AUSTIN – Since 2000, the Texas Parks and Wildlife Department’s (TPWD) Conservation License Plate Program (CLPP) has helped generate funds to support state parks, outdoor recreation, wildlife management and research, and conservation projects in Texas. The largemouth bass license plate is celebrating its 20th anniversary and has generated $893,005 for 93 conservation projects through TPWD’s Inland Fisheries Division.
Sales of the largemouth bass license plate directly fund fisheries habitat, access and conservation efforts in Texas waterways. The largemouth bass plate originally launched in 2002 and was redesigned in 2015. The average annual funding produced by the plate sales is $41,000.
Projects funded by the largemouth bass plate are implemented in public reservoirs and small fishing lakes across the state. They have included deployment of GPS-marked fish attractors, installation of underwater greenlights at fishing piers, use of aeration systems to improve water quality in small fishing ponds, establishment of native aquatic vegetation, installation of gravel spawning beds, placement of submerged brush piles and support for angler access projects.
“Funds generated from the sale of largemouth bass license plates provide TPWD’s Inland Fisheries Division with funding streams that we can leverage into on-the-ground projects to improve freshwater fishing, angler access and resource conservation,” said Michael Homer, coordinator of TPWD’s Reservoir Fish Habitat Initiative.
In addition to the largemouth bass license plate, the Texas rivers plate raises an average of $40,000 per year for inland fisheries conservation, recreation and management projects. Launched in 2017, funds from the Texas rivers plate are used to support projects that promote paddling and fishing access, invasive species control and fish habitat enhancement in Texas’ rivers and streams. Recent projects include rock installation at the Bosque River paddling trail access point below Lake Waco and at the Barrett Road access site above the lake to improve the parking areas and kayak launches.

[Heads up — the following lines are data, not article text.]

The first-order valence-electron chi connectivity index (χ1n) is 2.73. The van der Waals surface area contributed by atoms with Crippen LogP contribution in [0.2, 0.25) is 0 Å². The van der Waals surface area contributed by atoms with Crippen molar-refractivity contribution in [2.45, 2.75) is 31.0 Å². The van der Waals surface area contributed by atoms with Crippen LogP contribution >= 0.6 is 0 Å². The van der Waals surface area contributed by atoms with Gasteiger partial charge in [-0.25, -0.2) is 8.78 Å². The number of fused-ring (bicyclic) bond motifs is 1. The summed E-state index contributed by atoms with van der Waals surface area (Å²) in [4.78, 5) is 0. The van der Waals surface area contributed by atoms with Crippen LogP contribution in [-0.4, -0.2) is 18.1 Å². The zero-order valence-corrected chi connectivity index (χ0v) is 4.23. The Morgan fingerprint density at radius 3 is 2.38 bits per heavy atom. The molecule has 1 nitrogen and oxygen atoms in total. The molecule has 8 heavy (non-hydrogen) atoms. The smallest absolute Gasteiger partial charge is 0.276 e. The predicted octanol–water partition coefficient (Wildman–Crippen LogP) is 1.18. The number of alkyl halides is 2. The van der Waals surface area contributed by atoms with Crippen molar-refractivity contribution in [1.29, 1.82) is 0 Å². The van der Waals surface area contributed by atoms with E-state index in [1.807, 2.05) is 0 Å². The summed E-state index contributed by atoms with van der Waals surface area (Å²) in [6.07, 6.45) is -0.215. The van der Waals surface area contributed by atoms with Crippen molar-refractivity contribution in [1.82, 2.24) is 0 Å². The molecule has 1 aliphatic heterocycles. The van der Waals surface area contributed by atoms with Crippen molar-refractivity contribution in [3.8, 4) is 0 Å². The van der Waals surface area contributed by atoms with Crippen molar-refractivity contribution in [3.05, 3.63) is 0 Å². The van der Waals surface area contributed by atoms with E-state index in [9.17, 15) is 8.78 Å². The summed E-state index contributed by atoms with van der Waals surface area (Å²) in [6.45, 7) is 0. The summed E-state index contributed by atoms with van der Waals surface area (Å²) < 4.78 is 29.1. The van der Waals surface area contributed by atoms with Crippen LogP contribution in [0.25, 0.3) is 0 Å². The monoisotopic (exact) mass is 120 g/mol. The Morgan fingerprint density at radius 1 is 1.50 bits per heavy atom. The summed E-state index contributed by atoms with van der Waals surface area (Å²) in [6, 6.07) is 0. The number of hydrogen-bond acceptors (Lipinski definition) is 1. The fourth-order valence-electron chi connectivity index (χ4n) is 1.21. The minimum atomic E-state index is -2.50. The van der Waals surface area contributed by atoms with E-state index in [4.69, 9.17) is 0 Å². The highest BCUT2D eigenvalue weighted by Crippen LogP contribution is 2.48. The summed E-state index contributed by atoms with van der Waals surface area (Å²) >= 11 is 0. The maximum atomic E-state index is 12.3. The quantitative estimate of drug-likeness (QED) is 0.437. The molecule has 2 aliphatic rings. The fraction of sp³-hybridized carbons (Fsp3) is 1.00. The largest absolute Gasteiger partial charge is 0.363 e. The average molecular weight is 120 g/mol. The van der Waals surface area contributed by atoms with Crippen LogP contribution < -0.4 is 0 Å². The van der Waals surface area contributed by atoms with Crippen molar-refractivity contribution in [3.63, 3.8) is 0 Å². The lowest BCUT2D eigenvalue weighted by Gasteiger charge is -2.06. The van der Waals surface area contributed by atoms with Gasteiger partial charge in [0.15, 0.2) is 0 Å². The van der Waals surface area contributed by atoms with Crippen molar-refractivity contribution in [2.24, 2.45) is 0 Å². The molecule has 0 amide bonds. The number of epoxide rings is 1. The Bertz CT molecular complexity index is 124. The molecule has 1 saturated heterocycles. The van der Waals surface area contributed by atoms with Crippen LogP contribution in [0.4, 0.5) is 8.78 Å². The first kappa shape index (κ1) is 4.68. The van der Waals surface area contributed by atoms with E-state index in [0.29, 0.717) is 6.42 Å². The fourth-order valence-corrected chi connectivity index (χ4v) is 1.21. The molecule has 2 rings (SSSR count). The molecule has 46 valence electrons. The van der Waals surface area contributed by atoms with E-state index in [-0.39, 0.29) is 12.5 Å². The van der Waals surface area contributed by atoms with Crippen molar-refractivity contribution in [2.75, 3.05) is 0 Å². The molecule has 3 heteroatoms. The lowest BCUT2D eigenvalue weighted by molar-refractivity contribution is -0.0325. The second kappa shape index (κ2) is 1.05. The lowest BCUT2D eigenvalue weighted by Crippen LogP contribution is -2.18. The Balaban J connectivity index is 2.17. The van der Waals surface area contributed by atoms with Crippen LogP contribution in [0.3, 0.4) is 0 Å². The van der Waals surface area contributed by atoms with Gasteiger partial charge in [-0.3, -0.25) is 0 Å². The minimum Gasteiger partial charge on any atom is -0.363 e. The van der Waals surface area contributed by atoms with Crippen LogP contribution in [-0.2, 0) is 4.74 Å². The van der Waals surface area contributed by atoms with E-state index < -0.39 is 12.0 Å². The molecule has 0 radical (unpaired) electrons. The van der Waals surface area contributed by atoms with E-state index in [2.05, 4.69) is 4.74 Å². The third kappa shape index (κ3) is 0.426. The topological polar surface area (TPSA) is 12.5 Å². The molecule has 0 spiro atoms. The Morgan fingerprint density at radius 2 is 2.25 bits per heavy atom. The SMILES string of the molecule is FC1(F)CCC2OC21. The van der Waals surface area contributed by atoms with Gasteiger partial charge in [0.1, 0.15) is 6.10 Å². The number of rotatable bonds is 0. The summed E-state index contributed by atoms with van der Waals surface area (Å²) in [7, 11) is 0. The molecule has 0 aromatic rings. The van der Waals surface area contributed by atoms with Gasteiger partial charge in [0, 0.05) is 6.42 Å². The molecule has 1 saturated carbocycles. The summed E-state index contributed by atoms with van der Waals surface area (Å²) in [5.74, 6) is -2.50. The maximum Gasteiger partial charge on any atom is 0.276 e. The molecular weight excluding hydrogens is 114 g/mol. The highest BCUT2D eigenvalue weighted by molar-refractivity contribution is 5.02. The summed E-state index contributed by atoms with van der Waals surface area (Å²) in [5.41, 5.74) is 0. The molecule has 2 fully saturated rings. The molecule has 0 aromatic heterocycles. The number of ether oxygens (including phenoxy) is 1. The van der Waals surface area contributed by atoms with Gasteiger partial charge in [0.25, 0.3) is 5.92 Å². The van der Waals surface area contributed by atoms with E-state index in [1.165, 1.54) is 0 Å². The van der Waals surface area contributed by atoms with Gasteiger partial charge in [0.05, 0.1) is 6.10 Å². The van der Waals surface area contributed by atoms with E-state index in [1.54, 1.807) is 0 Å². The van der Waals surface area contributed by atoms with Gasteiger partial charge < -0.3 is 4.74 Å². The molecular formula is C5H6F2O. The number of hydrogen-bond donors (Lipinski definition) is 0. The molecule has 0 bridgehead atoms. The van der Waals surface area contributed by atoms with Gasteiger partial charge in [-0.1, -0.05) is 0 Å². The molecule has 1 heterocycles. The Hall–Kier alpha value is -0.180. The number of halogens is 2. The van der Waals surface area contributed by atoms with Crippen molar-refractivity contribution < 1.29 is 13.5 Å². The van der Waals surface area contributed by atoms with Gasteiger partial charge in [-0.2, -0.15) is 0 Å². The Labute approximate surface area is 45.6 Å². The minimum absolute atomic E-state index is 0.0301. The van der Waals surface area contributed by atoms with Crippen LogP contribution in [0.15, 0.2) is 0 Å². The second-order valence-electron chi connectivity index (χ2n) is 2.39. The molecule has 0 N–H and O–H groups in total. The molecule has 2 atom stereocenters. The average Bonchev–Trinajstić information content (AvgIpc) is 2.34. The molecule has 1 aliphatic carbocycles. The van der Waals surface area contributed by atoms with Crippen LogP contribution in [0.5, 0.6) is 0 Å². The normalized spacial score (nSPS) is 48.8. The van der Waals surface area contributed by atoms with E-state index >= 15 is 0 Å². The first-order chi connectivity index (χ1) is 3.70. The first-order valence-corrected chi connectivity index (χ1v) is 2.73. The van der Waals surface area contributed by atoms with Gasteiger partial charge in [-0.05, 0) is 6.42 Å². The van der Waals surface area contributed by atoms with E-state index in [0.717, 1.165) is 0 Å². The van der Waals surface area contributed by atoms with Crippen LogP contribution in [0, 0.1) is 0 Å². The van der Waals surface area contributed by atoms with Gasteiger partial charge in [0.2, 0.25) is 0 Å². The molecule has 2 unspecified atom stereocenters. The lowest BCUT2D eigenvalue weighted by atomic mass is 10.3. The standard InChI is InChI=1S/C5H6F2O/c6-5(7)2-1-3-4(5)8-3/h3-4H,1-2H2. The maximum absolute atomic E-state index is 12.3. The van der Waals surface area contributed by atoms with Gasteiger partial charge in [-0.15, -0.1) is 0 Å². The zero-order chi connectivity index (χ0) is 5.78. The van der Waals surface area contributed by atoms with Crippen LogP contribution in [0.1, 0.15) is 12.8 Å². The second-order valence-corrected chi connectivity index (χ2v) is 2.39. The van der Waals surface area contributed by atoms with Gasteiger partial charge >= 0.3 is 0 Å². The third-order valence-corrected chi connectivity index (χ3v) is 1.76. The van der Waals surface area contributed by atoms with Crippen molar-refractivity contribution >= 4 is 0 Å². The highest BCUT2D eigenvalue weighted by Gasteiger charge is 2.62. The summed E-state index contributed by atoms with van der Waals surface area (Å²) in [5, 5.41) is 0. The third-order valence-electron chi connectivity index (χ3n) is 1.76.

Funds from the Texas rivers license plate have also been used to purchase plant materials, seed or geotextile fabric for stream bank conservation projects on the Llano, Brazos and Colorado rivers. Rivers plate funding has also supported the Inland Fisheries Division’s River Access and Conservation Areas Program, which leases private land along Texas rivers for public access to fishing and paddling. The program is currently supporting 21 public river access areas on nine different rivers.
“The bass and Texas rivers conservation license plates look great on any vehicle,” said John Botros, the Inland Fisheries Division’s river access coordinator. “When I see one on the road, I know that there is a person who contributes to improving Texas’ fishing and paddling resources. It is always fun to see others who help us make life better outside.”
Since its debut 22 years ago, the Conservation License Plate program has generated more than $11 million. In addition to the largemouth bass and Texas rivers plates, other plates in the collection include horned lizard, rattlesnake, monarch butterfly and hummingbird plates benefiting wildlife diversity, white-tailed deer and bighorn sheep plates benefiting big game management, camping and bluebonnet plates benefiting state parks and a roadrunner plate benefitting nature tourism and habitat conservation.
To buy the largemouth bass or Texas rivers plates or one of the other available designs, visit www.conservationplate.org or your local county tax assessor-collector’s office. The plates are available for vehicles, trailers and motorcycles and cost just $30 – with $22 going directly to conservation projects. Buyers do not have to wait until they receive a renewal notice, they can order at any time and the cost will be pro-rated.